The Ryanair flight cancellation debacle has once again thrown a spotlight on the airline’s industrial relations.
At the time of writing, Ryanair pilots had rejected a £12,000 pay offer to forgo some of their leave entitlement, which would have helped reduce the prospect of further cancellations, in favour of holding out for local employment contracts and better conditions.
Despite the estimated €25 million cost of the fiasco in lost revenue and compensation pay outs, Ryanair boss Michael O’Leary confirmed at the firm’s annual meeting on 21 September that its profit guidance for the year would remain unchanged at €1.4-1.5 billion.
We wondered exactly how much it would cost the airline to be “nice” to its pilots and whether this would impact on Ryanair’s ability to compete in the ultra-competitive low cost market.
We chose to define “nice” as a better work-life balance, achieved by a 20% increase in the number of pilots, plus a 20% increase in pay across the board.
We assumed that Ryanair has 4,200 pilots (Captain and First Officer) on an average salary of €60,000.
Ryanair would therefore need to hire an additional 840 pilots at a cost of €50,400,000.
To give all pilots a €12,000 pay rise would then cost an additional €60,480,000.
This brings the total cost of the “Nice Strategy” to €110,880,000 – approximately 2% of Ryanair’s annual turnover.
So, what would this mean for the airline’s competitiveness?
Whilst €110,880,000 may initially sound like a lot, when considered in the context of Ryanair’s whopping 128,000,000 seats in the market, it works out at a mere €0.87 per seat.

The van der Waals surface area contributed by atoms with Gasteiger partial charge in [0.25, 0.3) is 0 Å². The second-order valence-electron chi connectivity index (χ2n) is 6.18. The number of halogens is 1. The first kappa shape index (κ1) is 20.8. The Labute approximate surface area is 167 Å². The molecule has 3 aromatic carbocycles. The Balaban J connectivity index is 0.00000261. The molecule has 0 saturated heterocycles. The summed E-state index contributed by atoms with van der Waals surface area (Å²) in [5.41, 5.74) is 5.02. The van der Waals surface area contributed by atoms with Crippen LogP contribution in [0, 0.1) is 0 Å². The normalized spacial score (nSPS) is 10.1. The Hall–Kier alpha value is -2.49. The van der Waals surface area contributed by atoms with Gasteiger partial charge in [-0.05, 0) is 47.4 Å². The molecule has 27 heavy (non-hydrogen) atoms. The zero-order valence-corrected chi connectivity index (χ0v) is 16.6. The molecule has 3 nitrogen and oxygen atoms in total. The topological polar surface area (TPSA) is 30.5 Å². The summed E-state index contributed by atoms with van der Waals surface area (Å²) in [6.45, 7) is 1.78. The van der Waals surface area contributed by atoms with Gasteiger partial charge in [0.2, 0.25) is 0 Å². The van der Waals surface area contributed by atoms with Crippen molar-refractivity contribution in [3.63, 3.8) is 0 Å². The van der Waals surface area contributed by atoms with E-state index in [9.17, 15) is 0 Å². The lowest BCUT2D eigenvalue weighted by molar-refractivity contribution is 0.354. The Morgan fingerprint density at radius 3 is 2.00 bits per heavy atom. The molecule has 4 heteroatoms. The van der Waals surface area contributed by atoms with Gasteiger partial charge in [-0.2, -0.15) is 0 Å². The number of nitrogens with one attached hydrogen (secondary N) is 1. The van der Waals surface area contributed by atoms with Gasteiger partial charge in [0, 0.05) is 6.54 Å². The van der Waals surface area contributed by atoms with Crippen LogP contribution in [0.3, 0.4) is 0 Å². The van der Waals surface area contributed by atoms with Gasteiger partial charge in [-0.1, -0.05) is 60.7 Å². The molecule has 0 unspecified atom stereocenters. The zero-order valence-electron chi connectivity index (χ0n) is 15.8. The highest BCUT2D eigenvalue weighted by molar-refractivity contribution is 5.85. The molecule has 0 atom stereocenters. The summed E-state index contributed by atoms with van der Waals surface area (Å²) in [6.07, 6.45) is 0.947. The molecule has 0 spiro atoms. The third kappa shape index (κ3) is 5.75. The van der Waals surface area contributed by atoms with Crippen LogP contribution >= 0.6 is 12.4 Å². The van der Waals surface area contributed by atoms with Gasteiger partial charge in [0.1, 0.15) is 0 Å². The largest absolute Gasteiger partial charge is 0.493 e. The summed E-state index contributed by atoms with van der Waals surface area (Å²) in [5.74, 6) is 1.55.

Aviation Analytics has calculated that Ryanair’s average seat cost is currently €41.65. Pursuing the strategy outlined above would bring this up to €42.52.
We also calculated that Ryanair’s chief competitors, Wizz Air and EasyJet, have average seat costs of approximately €44 and €56 respectively. Ryanair’s new cost position of €42.52 would therefore remain highly competitive.
The employment market for pilots is known for being cyclical, with pay and conditions squeezed during periods of constraint in the airline business, only to rapidly improve as the industry expands and demand increases. However you choose to measure it, the cost to Ryanair of appeasing its workforce does not appear to be significant. Given the current high levels of demand for pilots from across the industry, Ryanair employees are well placed to hold out for the improved pay and conditions which many feel are long overdue. We wish them luck!
Get the full picture. How do other LCCs stack up against Ryanair? For average fares, seat costs and route performance, contact Jon Soars on +44 (0) 207 856 0159 or at firstname.lastname@example.org